A late 19th century perspective on earlier migration from New England to the Delaware Co. area.
Transcribed by Linda Robinson, July 11, 2003
REASONS FOR SEEKING HOMES IN A WILDERNESS (Source: The Stamford Mirror, Aug. 30, 1881 p.2 c.2)
Friend Champion - Your letter was received, requesting an answer to the query propounded by your New York friend, to wit, "What induced those eastern people to come into the wilderness, risking their lives at the hands of the Indians? Certainly there was room enough where they came from. Why came they here; What was the incentive?" &c.
I can only mention some facts that have come down to me from my parents and others, most of whom have passed away years ago. What I write may look somewhat egotistical, as much may refer to what induced my parents, as that of the public generally. We might infer that others were urged forward by similar causes.
Now to the reason. We answer that there were two prominent reasons, to wit:--One for the want of room; the other, a determination to secure cheap, substantial homes. First then, there is a slight mistake with your New York man as to there being plenty of room at their old homes. Families, in olden times, grew up more children than in our day; not unfrequently from four to six hardy sons, with as many daughters, numbering often from ten to a dozen; and hence the boys must migrate somewhere. Surely, the girls would of necessity, as well as from choice, go with the young men, who, in those days, did not push out West and leave the girls behind, as now-a-days.
At that time, the present mode of manufacturing all kinds of goods was unknown. Each household then spun and wove most of the clothing for the family.
Farming, then, seemed the only occupation for the surplus of young men. Common blacksmithing, plain carpenter work and shoe making filled the other occupations.
The Dutch, as a rule, when their sons married, not unfrequently kept them on the homestead, all WORKING in harmony. The New Englanders were a different race. Here were a herd of live Yankees, as restless as a tiger in a cage. They were willing to leave and step out beyond parental control, and strike out for themselves. Yea, anxious to make their mark in the world and be somebody, and away they drifted, and none who listed in settling Harpersfield and Stamford, was ever known to desert and turn back, as a few do now-a-days who go West, get homesick, and return.
Land, then, at home was nearly as high as it is now; and, in fact, the inhabitants nearly as numerous in many localities. Young married men were desirous of building up homes for themselves. What stimulated one aroused the others to action, and migration became a mania, and there was a rush for the West. The young wives, too, were willing to follow the young men of their choice and risk the consequences. They must have possessed more stamina than the young ladies of the present age. Harpersfield and Stamford were then west. Hence Connecticut, Massachusetts and eastern New York moved west.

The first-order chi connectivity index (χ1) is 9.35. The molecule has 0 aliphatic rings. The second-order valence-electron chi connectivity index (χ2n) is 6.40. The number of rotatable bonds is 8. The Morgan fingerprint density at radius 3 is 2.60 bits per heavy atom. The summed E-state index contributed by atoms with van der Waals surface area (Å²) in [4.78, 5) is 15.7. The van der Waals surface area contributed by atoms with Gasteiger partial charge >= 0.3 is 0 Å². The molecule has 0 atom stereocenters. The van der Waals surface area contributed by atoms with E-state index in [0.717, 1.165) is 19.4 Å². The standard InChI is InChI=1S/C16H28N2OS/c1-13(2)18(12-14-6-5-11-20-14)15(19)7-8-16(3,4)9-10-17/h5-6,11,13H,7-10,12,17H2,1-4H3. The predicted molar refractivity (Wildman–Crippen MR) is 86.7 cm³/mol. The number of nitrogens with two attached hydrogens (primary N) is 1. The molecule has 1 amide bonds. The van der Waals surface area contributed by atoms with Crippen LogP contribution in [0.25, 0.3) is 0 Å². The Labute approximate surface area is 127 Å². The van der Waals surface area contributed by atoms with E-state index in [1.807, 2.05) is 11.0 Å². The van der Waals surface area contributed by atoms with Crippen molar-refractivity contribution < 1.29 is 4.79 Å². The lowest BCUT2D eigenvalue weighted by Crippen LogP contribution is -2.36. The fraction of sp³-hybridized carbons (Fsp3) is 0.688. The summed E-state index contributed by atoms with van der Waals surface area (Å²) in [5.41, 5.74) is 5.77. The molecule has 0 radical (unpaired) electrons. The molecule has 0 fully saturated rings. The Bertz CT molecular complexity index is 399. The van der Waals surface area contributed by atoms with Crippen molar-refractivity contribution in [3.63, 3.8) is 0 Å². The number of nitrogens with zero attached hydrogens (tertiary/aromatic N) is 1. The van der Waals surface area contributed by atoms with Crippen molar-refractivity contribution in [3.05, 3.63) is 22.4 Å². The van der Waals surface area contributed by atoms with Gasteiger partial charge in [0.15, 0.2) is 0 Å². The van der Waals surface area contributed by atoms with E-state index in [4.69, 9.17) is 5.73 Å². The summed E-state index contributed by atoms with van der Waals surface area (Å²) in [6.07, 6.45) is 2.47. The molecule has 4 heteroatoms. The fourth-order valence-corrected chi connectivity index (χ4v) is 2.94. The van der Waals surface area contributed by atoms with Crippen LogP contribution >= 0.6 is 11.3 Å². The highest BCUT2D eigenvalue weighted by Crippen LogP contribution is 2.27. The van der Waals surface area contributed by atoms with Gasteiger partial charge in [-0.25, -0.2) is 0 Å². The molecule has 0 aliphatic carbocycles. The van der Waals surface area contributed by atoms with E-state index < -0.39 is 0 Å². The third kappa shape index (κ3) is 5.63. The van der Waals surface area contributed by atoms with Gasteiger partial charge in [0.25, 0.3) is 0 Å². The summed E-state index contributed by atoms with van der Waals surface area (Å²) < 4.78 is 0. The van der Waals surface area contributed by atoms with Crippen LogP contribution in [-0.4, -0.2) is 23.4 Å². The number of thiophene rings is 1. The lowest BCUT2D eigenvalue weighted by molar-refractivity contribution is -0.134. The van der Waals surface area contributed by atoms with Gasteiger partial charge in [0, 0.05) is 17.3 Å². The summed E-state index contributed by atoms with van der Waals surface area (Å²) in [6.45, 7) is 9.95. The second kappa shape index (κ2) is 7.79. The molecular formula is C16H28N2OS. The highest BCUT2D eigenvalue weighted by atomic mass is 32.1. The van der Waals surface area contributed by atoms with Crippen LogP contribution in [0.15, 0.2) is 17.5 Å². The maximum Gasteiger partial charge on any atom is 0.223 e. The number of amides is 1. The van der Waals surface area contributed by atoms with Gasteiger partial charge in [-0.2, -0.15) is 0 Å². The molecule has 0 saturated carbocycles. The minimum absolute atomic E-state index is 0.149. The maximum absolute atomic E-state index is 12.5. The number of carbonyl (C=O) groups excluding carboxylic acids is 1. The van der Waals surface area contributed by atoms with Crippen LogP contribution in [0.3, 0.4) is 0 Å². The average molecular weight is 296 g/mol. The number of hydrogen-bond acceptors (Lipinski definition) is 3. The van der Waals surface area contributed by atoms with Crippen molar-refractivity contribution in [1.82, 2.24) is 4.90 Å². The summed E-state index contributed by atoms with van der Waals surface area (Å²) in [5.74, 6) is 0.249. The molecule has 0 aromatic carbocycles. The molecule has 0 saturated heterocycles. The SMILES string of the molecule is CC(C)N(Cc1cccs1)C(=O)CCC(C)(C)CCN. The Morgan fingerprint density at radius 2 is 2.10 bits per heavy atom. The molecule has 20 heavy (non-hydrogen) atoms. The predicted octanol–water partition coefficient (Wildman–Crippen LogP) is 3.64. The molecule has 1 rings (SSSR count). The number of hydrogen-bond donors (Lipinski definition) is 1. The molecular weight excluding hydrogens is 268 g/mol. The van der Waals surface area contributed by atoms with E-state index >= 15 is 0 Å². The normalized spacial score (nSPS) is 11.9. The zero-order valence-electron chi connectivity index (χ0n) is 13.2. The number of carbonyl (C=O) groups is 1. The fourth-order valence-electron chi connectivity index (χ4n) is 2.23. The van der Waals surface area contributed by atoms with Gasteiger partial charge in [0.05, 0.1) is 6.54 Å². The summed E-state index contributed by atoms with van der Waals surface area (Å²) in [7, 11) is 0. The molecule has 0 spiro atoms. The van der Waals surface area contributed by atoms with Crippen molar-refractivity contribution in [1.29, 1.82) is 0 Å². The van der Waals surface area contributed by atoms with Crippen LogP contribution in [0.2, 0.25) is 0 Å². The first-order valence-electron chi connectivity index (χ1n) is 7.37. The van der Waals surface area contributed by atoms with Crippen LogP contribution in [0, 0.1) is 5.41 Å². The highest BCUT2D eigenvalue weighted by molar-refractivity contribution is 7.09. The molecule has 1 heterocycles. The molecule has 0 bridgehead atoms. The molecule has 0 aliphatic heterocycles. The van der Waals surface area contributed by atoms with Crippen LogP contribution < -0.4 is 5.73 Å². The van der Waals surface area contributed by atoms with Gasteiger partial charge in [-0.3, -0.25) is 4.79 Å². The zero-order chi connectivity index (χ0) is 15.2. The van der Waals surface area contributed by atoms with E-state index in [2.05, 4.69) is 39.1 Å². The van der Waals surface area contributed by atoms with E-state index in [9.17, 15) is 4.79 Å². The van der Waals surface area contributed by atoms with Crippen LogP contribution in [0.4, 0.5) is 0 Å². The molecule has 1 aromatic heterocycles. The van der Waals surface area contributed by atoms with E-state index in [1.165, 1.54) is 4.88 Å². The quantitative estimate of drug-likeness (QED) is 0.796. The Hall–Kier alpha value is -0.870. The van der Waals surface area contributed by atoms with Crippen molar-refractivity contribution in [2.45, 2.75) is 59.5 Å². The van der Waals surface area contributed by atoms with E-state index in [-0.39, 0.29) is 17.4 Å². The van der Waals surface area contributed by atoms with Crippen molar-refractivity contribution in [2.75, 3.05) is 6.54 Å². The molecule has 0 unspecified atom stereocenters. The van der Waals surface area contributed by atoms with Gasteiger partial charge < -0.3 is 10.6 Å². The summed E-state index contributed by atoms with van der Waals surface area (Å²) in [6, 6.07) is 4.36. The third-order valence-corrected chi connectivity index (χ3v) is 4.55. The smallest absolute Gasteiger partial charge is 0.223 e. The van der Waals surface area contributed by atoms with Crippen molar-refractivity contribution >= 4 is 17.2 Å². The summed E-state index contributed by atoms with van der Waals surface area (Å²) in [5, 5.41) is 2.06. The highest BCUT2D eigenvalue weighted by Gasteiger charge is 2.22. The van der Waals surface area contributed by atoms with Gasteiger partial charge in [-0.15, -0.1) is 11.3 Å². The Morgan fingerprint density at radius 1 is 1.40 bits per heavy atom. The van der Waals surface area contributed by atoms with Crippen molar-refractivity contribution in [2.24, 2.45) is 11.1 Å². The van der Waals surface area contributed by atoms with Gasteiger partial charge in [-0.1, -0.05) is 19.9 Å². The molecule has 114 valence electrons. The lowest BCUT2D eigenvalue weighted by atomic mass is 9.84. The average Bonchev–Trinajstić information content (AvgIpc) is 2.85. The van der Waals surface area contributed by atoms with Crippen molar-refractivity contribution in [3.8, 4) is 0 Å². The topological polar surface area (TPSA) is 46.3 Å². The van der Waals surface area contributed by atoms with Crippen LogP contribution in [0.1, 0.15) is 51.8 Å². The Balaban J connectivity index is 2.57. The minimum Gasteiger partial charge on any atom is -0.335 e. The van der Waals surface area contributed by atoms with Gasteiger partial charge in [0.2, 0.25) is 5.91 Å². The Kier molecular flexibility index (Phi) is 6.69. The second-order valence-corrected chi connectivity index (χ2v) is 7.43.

What I know about some who first settled in Harpersfield:--When my father moved there in the summer of 1785, ninety-seven years ago, there were but three families in the town. He was one of five brothers and one sister, four of whom and the sister, wife of Elisha Sheldon, Esq., made their homes in that town. They came from Dutchess County, N.Y. Among the first settlers with whom I was personally acquainted, were the Gibbes, Bairds, Lindleys, Knapps, Nichols, Wickhams, Birdsalls and many others, all substantial men, known for many years.
Young men, at that time, were willing to work; few lived by their wits. And so our Yankee forefathers, choosing to be independent than remaining under the restraint and check of their pater families, looked to Harpersfield as the haven and realization of their fond hopes.
As well might you dam the cataract of Niagara with a cobweb, as to stiffle, quell and subdue the spirit of go-ahead-ativeness of the descendants of our Pilgim fathers. They possessed a self-determination, a will power, implanted by the God of Nature, and they braved hardships undauntedly, they scoffed at fear, even of the Indians (slight danger of them was realized after the war) and looking through the mist of years, they saw in the smiling future a hope that was beckoning them on to pleasant, happy, substantial homes. They raised their banner on which was written "Victory or Death" and the goal was reached.
Honest labor, with fair dealing, was then above par and honorable; while indolence and fraud were frowned down and disgraceful. Ought we not then, as their descendants, hold in sacred veneration the memories of our dead fathers, for their untiring industry, preserverance, fidelity, and moral rectitude?
Yours truly, A.B. Wilcox